And it didn’t let up. After the prologue, we’re introduced to the present-day setting of our narrative – 2003, at the “end” of the Iraq War – and we see that our heroes come from both sides of the fight. I’m not sure if this game expects its players to be going into it with a different mindset to what I did, but this set-up instantly rubbed me the wrong way. I’m not particularly interested in military storylines at the best of times, and something about the comments it tried to make on this setting felt wrong. It seemed to simultaneously be trying to reflect on the horror and futility of war, while also celebrating the soldiers at the centre of its story and allowing the player to play them as at least a little problematic without consequence. It very quickly presented cooperation as a good idea for living through the hell the characters were about to embark on (again, the enemy of my enemy is my friend), but seemed to ignore the terrible reasons they were there in the first place. I often felt like I was being told “hey, you shouldn’t be a racist right now, because being a racist will probably lead to your death”, not “hey, maybe don’t be a racist because being a racist is just a generally shitty thing to do”.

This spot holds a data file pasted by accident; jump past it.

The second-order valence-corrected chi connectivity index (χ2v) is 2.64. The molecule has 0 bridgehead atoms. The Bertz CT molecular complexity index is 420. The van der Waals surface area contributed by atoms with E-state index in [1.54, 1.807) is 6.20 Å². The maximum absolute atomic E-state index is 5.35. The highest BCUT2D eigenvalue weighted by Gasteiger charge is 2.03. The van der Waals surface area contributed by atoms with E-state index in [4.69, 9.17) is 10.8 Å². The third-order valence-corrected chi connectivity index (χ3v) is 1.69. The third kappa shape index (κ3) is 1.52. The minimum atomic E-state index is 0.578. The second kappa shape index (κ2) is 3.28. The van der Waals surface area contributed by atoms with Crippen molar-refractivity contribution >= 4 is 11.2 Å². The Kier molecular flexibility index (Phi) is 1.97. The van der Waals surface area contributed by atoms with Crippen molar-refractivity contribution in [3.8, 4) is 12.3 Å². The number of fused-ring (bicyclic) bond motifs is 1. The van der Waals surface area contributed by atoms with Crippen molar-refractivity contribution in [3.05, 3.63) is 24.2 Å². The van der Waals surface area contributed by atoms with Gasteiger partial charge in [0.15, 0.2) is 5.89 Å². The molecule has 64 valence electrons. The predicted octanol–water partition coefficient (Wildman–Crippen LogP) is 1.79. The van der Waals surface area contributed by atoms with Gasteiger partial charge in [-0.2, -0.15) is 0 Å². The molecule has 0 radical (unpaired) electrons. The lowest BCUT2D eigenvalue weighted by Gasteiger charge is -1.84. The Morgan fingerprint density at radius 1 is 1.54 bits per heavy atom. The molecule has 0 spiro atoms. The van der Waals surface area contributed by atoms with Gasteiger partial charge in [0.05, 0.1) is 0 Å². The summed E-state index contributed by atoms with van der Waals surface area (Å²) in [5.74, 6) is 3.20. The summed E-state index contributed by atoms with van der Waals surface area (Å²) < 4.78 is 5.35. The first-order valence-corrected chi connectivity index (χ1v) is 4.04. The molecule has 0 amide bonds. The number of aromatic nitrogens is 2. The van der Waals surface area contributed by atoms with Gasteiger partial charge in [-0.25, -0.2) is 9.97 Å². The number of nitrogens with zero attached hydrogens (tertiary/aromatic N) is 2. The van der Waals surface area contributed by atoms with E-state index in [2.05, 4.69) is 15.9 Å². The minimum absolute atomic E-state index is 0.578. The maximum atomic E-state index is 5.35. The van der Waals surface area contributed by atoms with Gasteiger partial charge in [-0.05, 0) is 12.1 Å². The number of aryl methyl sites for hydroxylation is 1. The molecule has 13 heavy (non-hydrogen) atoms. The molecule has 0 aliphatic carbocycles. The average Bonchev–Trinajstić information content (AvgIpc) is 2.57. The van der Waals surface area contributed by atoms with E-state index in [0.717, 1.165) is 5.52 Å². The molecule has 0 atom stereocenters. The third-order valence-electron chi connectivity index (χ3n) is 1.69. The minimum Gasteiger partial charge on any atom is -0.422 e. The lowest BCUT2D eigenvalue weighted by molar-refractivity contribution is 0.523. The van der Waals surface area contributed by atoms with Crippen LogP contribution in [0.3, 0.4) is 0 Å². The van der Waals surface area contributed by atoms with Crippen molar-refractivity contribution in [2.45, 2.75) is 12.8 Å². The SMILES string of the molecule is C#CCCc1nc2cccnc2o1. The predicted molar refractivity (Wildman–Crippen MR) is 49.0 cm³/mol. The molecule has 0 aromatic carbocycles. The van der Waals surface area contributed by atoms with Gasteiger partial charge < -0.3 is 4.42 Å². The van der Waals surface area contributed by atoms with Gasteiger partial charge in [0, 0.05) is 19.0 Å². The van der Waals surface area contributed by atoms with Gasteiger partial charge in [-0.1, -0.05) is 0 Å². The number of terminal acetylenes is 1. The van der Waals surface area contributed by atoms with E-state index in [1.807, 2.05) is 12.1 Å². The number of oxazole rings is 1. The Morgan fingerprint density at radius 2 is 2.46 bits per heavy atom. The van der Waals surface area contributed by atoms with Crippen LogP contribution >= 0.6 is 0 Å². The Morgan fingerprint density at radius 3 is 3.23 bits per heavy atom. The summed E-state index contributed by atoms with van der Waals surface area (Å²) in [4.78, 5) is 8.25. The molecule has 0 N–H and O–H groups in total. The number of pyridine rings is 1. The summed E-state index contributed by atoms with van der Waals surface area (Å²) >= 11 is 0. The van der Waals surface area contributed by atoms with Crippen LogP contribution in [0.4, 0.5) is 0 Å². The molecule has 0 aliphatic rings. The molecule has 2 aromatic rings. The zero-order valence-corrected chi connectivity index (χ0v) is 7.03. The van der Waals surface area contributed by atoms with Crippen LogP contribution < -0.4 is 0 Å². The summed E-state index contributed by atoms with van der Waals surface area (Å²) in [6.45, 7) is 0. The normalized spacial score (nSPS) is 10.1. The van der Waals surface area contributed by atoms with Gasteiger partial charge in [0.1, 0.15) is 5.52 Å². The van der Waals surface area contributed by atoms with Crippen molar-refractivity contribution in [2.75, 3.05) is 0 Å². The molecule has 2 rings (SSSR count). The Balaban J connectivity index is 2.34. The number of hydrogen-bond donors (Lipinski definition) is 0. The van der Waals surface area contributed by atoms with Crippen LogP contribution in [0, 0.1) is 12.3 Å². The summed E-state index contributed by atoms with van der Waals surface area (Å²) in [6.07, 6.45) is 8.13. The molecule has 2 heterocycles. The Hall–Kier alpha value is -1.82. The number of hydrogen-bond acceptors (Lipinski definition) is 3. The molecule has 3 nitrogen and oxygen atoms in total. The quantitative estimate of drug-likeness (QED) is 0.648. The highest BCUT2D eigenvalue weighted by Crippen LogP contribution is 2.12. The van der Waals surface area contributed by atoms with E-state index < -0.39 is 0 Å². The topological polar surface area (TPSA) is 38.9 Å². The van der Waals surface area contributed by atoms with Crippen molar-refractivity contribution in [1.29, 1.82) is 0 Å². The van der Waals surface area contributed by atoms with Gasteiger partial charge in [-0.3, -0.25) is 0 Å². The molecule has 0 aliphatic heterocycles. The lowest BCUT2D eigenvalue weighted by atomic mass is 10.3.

I know I’m being harsh. And the story at the centre of this whole thing goes far deeper than the war, but I’m almost sad that the rest of the story was tainted by what they were trying to do with these characters. There was some intrigue to be found in the caves that these characters find themself in, but it was overshadowed by some weird overtones and the fact that for me, the game gave itself away too quickly. I’m sure some people will enjoy this – it’s just a different type of horror setting – but I found myself missing the mystery. There wasn’t really a greater puzzle to solve here, it was just about survival. That’s not to say it isn’t tense, of course – it is. The game is action-packed, and some of the moments get very heated – and not just because of the enemies you’re fighting.